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Oh friend, I’m here for you

The extensive pandemic has caused stress, anxiety, exhaustion, and loneliness for so many of us. Although we can keep ourselves busy by working from home or doing new hobbies, no one can deny that staying connected with other human beings is crucial, especially for those who live alone. 

Under normal circumstances, I enjoy living alone. In fact, I love it! I can wake up or go to bed anytime I want. I can organize my space in the way I like. I can leave my place messy and nobody complains. The pandemic, however, has turned that joy to loneliness and turned the comfort to insecurity. It has made me want a human connection much more than ever before. 

I’m not a sociable person by nature, but still lucky enough to have best friends. Even though I’m very close to my family, I only talk about certain things that won’t make them worry about me. Therefore, best friends are whom I can be brutally honest with when things are bad and when I’m not doing ‘fine’, especially in this period of global crisis. I have been so grateful for their existence and would like to take this chance to share with you how much my friendships mean to me in this unprecedented time. 

Who are they and what do we talk about?

None of my best friends know one another because I met each of them in a different phase of life. It’s unbelievable when I think about how these friendships have survived despite life-changing situations and geographical distances. Each of us live on four different continents.

The first friend is my high school friend, who now lives in Australia. We have known one another for almost 15 years. As we were in an all-girl high school during our teenage years, all we focused on was studying hard and getting into a good university. Therefore, it’s interesting to watch each other grow and share our experiences of pain, mistakes, guilt, realization, and reflection from adolescence through adulthood. Despite the uncertainties caused by COVID-19, we still talk about our dreams. I used to dream of becoming a barista after spending a year in Australia, where coffee culture is huge. I told her how my interests and purpose have shifted to programming and solving environmental problems. Many times, I doubted my abilities and asked myself if I could make it through and survive in this challenging field. The clarity hit me when the pandemic happened. Most activities, if not everything, transitioned to online. The demand for technology and online related skills jumped high. Then wildfires took place in many parts of the world, temperatures have risen, nature has been ruined. Our environment has become the worst in history. There is nothing else I’d rather do than use my skills to help fix the problems. She was happy for me that I have found my path. On the other hand, she has been trying to navigate through her own career frustration. Arts and social issues have been her big interests for years, but the reality is she spends most of her time working at a restaurant to get by. Things got tougher during the outbreak and unsurprisingly, her interest in the arts was pushed aside by current urgency. She then tried to nurture her cooking skills, hoping to make it her future career. Both of us are foreign girls in a foreign land, who try to grab every opportunity to stay in the land that allows us to flourish. Even though COVID-19 rocks us so hard, we’re still fighting – against all odds.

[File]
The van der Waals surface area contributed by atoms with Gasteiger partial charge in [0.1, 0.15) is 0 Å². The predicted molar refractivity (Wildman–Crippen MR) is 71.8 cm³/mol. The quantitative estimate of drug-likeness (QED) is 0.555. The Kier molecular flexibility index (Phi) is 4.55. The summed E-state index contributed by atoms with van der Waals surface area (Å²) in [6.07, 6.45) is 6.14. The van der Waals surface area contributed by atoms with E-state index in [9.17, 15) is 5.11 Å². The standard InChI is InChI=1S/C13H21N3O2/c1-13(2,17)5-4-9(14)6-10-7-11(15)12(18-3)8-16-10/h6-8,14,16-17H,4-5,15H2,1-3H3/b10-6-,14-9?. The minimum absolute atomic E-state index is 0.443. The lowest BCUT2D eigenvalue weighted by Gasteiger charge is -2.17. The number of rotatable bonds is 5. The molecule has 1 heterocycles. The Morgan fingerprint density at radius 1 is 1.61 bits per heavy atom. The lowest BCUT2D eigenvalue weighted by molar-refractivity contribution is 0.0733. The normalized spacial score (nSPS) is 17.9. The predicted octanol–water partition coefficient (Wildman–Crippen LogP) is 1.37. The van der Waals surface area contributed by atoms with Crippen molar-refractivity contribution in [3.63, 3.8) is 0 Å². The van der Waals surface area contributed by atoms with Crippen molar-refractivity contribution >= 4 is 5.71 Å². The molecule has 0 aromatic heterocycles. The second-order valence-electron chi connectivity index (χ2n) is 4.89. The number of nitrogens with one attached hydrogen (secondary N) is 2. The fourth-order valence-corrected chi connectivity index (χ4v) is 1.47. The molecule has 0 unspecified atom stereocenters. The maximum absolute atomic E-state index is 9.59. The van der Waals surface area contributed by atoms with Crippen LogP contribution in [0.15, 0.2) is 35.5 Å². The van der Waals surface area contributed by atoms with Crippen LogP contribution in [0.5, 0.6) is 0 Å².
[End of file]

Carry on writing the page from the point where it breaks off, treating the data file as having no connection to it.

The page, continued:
The second friend is my university friend, whom I have known for over ten years. He’s Thai and lives in Thailand. Not long ago, after losing his job due to COVID-19 and still on hold for the new job’s interview for the same reason, he shared with me about his e-commerce business ideas and how he would market the products. This time around in our country, similar to the US, millions of people lost their jobs and are struggling to find another one, specifically those who lack on-demand skills. A lot of them shifted to online business, selling products on social media. He followed the same path. The challenge here is that online business never gives anyone peace of mind nor security, at least, not in the beginning. There are many barriers to get through: high competition, the maze of the social media world and the myths of offering what people want. It could easily add even more stress on top of the existing ones. After all, we both agree that it’s better than not taking a chance and relying solely on applying for a job. I gave him a list of software tools that could be helpful and told him my past mistakes of doing online marketing so that he can learn from them. What I admire about him so much is his strong spirit when facing hardship. He takes actions fast, learns from the mistakes, and never stops fighting. We landed on random topics often. One time, I told him about the mysterious, loud moaning of a lady in a nearby building, probably having sex, and how much it bugged me. He kept mocking me that I was jealous. Perhaps, I was. At least, amidst the overwhelming outbreak, some people are having a good time.